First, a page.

UT alum walks New York Fashion Week, aims to open doors for Black, LGBTQ+ models

Aaron Boehmer, Life and Arts Reporter

Editor’s note: This article first appeared in the August 9, 2022 flip book. 

Turning the corner, Darnell Forbes makes his first steps onto the runway in Dallas. Heads turn, eyes gawk and Forbes bites the insides of his cheeks to keep himself from laughing. As he makes his way down the catwalk, he steps into an air of confidence.

“When I came out (onto the runway), there was a sound everyone made like they were shocked,” the UT alumnus said. “(When) all these people are complimenting (and) cheering you on, it’s so hard not to laugh. It is very exhilarating, (and) you get to be so confident.”

After getting his start in modeling at the UT student publication Spark Magazine, Forbes later became acquainted with the modeling world in Dallas and New York and signed to the New York-based modeling agency ANTHM in October 2021. Now, covered head to toe in couture, Forbes has walked various runways in both metroplexes.

By Feb. 2022, Forbes appeared in his first New York Fashion Week for brands such as House of Bartholomew, Pia Bolte, LLESSUR and Black Merchant$. Hoping to walk in this prestigious event for the second time in September, Forbes will return to New York later this month to begin the casting process for NYFW, which runs Sept. 9-14.

In the fall of 2021, Forbes served as Spark’s assistant creative director, where he said he appreciated the ability to create without limitations.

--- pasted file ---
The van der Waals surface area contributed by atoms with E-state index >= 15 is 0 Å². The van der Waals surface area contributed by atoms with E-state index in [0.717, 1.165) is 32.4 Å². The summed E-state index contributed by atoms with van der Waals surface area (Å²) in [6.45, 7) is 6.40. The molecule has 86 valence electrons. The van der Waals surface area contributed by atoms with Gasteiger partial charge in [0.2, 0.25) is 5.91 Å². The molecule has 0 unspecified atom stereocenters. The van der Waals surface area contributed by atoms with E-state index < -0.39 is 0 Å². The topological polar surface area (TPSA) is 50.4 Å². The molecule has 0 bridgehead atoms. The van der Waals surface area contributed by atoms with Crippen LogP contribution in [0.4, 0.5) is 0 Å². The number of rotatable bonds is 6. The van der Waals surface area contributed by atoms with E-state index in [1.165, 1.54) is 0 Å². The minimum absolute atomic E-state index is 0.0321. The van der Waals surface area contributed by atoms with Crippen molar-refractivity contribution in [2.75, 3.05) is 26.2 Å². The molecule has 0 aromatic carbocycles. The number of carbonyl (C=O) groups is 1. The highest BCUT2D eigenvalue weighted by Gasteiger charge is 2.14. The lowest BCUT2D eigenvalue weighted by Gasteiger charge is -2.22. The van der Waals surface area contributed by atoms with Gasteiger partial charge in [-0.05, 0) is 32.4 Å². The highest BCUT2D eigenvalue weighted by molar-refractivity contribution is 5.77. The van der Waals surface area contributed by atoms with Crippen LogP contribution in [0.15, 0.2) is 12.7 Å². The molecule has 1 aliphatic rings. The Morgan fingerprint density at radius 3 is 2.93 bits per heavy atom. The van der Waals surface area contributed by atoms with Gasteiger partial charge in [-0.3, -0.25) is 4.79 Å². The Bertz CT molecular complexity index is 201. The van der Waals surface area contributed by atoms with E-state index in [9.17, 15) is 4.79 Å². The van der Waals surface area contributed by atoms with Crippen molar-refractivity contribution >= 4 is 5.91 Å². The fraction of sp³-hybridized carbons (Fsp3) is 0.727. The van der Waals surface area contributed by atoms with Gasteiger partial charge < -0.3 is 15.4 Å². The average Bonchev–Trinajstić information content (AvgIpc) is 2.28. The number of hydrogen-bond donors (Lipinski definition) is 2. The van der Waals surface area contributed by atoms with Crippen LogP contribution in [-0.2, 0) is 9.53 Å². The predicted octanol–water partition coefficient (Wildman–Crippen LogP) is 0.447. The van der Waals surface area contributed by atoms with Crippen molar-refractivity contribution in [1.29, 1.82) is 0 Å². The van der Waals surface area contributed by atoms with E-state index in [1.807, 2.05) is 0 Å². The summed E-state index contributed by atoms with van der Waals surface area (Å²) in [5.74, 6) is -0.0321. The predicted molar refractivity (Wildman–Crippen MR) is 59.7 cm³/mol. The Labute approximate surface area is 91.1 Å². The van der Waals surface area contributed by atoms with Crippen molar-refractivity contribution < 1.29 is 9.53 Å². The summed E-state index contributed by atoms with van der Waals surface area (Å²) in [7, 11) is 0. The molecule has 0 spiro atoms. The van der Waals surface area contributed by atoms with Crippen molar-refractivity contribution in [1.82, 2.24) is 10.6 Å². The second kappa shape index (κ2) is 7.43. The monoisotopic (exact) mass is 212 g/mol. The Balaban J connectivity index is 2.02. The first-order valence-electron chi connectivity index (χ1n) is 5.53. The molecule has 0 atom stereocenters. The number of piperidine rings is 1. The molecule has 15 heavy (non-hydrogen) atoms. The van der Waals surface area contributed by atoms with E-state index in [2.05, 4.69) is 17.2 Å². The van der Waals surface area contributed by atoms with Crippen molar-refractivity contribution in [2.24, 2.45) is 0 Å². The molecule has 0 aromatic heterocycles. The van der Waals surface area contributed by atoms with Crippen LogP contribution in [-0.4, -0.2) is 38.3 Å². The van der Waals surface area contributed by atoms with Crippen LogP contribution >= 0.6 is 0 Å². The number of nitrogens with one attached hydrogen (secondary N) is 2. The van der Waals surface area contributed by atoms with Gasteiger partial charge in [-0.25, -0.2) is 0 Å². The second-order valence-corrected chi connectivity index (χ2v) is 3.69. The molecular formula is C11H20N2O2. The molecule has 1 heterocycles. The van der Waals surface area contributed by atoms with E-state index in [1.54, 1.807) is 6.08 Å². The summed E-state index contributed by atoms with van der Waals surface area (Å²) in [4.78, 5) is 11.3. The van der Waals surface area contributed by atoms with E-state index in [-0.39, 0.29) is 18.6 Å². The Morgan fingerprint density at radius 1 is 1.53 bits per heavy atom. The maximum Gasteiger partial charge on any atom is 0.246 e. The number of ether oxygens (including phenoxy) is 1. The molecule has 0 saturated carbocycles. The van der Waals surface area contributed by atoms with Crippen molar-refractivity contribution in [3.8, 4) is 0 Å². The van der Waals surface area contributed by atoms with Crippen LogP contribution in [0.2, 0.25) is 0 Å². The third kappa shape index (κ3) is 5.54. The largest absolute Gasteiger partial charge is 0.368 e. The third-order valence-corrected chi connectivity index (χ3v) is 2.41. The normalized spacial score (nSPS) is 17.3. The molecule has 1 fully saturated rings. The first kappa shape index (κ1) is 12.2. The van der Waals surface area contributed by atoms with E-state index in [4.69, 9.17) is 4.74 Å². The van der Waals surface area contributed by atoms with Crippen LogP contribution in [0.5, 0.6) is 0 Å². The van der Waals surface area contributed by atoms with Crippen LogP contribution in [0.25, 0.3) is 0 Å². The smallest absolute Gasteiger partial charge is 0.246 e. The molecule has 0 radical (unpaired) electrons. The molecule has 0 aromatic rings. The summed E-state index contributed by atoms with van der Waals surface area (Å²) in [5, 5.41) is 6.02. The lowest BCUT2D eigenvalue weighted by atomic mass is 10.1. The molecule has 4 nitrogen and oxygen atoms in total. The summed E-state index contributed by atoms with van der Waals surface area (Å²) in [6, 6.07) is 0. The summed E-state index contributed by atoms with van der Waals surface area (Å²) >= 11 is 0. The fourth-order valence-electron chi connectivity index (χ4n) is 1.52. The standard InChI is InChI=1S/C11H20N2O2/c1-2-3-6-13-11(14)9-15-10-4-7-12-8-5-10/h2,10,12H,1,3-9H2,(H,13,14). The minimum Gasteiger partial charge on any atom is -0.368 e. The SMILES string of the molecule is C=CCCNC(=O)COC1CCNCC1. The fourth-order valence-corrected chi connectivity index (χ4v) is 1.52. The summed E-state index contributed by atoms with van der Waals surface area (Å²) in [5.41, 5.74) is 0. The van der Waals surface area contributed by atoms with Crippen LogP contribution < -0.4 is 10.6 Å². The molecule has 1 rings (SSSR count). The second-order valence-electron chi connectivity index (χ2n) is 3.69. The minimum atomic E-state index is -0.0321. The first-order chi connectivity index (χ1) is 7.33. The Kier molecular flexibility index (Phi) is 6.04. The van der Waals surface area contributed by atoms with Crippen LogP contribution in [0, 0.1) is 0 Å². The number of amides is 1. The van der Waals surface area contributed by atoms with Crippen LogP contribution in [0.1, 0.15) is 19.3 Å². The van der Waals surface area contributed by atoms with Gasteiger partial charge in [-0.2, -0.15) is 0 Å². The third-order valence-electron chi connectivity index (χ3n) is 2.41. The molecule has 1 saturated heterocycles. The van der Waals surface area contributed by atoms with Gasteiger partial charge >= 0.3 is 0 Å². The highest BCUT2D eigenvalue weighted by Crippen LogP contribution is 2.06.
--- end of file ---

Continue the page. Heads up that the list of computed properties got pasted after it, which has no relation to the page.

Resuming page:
“(In Spark) there’s absolute creative freedom,” Forbes said. “There’s really no parameters, no guidelines, (and) you can really do anything.”

UT alum Xandria Hernandez, who worked as managing editor at Spark during Forbes’ semester as assistant creative director, said she noticed his ability to execute the publication’s creative vision.

“His presence demands your attention,” Hernandez said. “Whether through facials or body language, he knows how to visually communicate the intended creative direction.”

During his first year at UT, Forbes met Caroline Onwuzu, who recently graduated from UT with a degree in human development and family sciences. Forbes and Onwuzu now share the same management, J3 Productions by Willie Johnson, and Onwuzu said she consistently feels inspired by Forbes’ growth.

“In the beginning, I definitely saw him as more of a shy talent, and now he is much more confident,” Onwuzu said. “I really did always believe in Darnell (and) could see him (modeling). It just took him believing in himself.”

However, Forbes said his belief in himself did not come without hardships as a Black gay man starting out in the modeling industry.

“(I was) told (by agents), ‘You’re just too feminine,’ or, ‘Those pants are just way too tight,’” Forbes said. “They essentially were telling me the parts of me that make me myself were too much, and that felt really disheartening.”

Despite the hardships he faces, Forbes said he will bend but never fold when it comes to his image as a model.

“(If they) want me to be more masculine, I’m willing to do that (by wearing) masculine clothes (and) no makeup,” Forbes said. “(I’m) not folding (or) compromising on myself (when they tell) me I come off way too feminine (or have a problem with) my features, face or measurements.”

As Forbes’ modeling career grows, he said he hopes he can make room for LGBTQ+ people, especially other Black gay men.

“(Getting) booked when you’re a Black gay male, or even a gay male, (is) harder because they want you for your male persona, but maybe you have a little bit of flair that you bring to the table, which could actually be a great thing,” Forbes said. “I want to create space for people to be their authentic selves … and not (be) overlooked.